School of Medicine
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Professor of Cardiothoracic Surgery (Adult Cardiac Surgery) at the Stanford University Medical Center, Emeritus
Current Research and Scholarly InterestsCardiac surgery education and simulation-based learning, coronary artery bypass surgery, cardiac valve disease
Genomic Scientist, Epidemiology and Population Health
BioMohsen Fathzadeh, a seasoned Medical Geneticist, has dedicated over 20 years to genomic science. His academic journey began at Yale University, where he completed his Ph.D. thesis under Prof. Arya Mani, focusing on a genetic form of familial Metabolic Syndrome. From 2015 to 2021, he served as a Postdoctoral Fellow at Stanford University, specializing in Cardiovascular Medicine, Psychiatry, and Public Health Sciences. During this tenure, he conducted comprehensive functional genomic analyses under the mentorship of esteemed professors.
Mohsen's collaborative efforts with Merck & Co., Inc. led to the identification of a gene regulator associated with body fat distribution. His research scope also includes the characterization of genes linked to insulin resistance and obesity. Recently, he explored the (epi)genetic link between newborn body fat distribution and high maternal gestational glucose levels, focusing on mother-child cohorts from diverse and underserved communities.
His primary goal is to utilize his findings to enhance our understanding of the genes and evolutionary pathways influencing healthspan and age-related diseases, thereby improving patient lives.
After completing his postdoctoral research in 2021, Mohsen spent two years in the biotech industry, specializing in genetic testing and variant assessment. He is currently affiliated with Stanford's Population Health Center, studying epigenetic disease mechanisms in mother-child cohorts.
Outside his professional life, Mohsen leads an active lifestyle and enjoys learning about diverse cultures.
William Fearon, MD
Professor of Medicine (Cardiovascular Medicine)
Current Research and Scholarly InterestsDr. Fearon's general research interest is coronary physiology. In particular, he is investigating invasive methods for evaluating the coronary microcirculation. His research is currently funded by an NIH R01 Award.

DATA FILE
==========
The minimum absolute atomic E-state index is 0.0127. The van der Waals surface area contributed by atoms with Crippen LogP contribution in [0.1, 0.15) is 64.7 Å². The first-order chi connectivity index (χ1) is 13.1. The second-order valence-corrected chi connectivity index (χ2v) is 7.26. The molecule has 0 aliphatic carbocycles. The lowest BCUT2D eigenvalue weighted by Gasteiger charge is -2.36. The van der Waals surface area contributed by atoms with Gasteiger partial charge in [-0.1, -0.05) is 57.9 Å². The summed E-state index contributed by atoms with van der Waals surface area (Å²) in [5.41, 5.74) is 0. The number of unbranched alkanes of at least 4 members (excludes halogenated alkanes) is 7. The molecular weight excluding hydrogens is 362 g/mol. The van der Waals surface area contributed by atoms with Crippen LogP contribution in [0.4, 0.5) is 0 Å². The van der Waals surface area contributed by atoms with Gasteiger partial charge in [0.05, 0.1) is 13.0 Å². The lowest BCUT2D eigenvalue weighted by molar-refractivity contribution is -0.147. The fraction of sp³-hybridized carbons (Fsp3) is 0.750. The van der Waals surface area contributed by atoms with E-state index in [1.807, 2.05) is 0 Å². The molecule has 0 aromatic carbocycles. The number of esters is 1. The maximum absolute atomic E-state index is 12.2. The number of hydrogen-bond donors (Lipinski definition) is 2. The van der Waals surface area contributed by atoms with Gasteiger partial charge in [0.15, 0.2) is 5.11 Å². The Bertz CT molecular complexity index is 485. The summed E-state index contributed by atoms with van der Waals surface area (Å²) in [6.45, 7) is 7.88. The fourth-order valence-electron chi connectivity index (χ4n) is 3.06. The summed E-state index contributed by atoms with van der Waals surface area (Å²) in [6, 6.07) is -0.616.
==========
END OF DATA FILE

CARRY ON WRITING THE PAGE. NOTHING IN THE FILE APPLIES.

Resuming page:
Jeffrey A. Feinstein, MD, MPH
Dunlevie Family Professor of Pulmonary Vascular Disease and Professor, by courtesy, of Bioengineering
Current Research and Scholarly InterestsResearch interests include (1) computer simulation and modeling of cardiovascular physiology with specific attention paid to congenital heart disease and its treatment, (2) the evaluation and treatment of pulmonary hypertension/pulmonary vascular diseases, and (3) development and testing of medical devices/therapies for the treatment of congenital heart disease and pulmonary vascular diseases.
Professor of Radiology (Molecular Imaging Program at Stanford)
Current Research and Scholarly InterestsMy focus is image-guided drug and gene delivery and I am engaged in the design of imaging devices, molecularly-targeted imaging probes and engineered delivery vehicles, drawing upon my education in biology and imaging physics and more than 20 years of experience with the synthesis and labeling of therapeutic particles. My laboratory has unique resources for and substantial experience in synthetic chemistry and ultrasound, CT, MR and PET imaging.
Clinical Assistant Professor, Anesthesiology, Perioperative and Pain Medicine
Current Research and Scholarly InterestsImproving perioperative care of patients with end stage kidney disease, using biomarkers to aid early diagnosis of acute kidney injury, and evaluating the performance of risk prediction models in perioperative medicine.
George D. Smith Professor of Molecular and Genetic Medicine and Professor of Pathology and of Genetics
Current Research and Scholarly InterestsWe study natural cellular mechanisms for adapting to genetic change. These include systems activated during normal development and those for detecting and responding to foreign or unwanted genetic activity. Underlying these studies are questions of how a cells can distinguish information as "self" versus "nonself" or "wanted" versus "unwanted".
Thelma and Henry Doelger Professor of Cardiovascular Surgery
Current Research and Scholarly InterestsMolecular and genetic mechanisms of aortic aneurysm/dissection development. Molecular mechanisms of aneurysm formation in Marfan Syndrome. Clinical research interests include thoracic aortic diseases (aneurysms, dissections).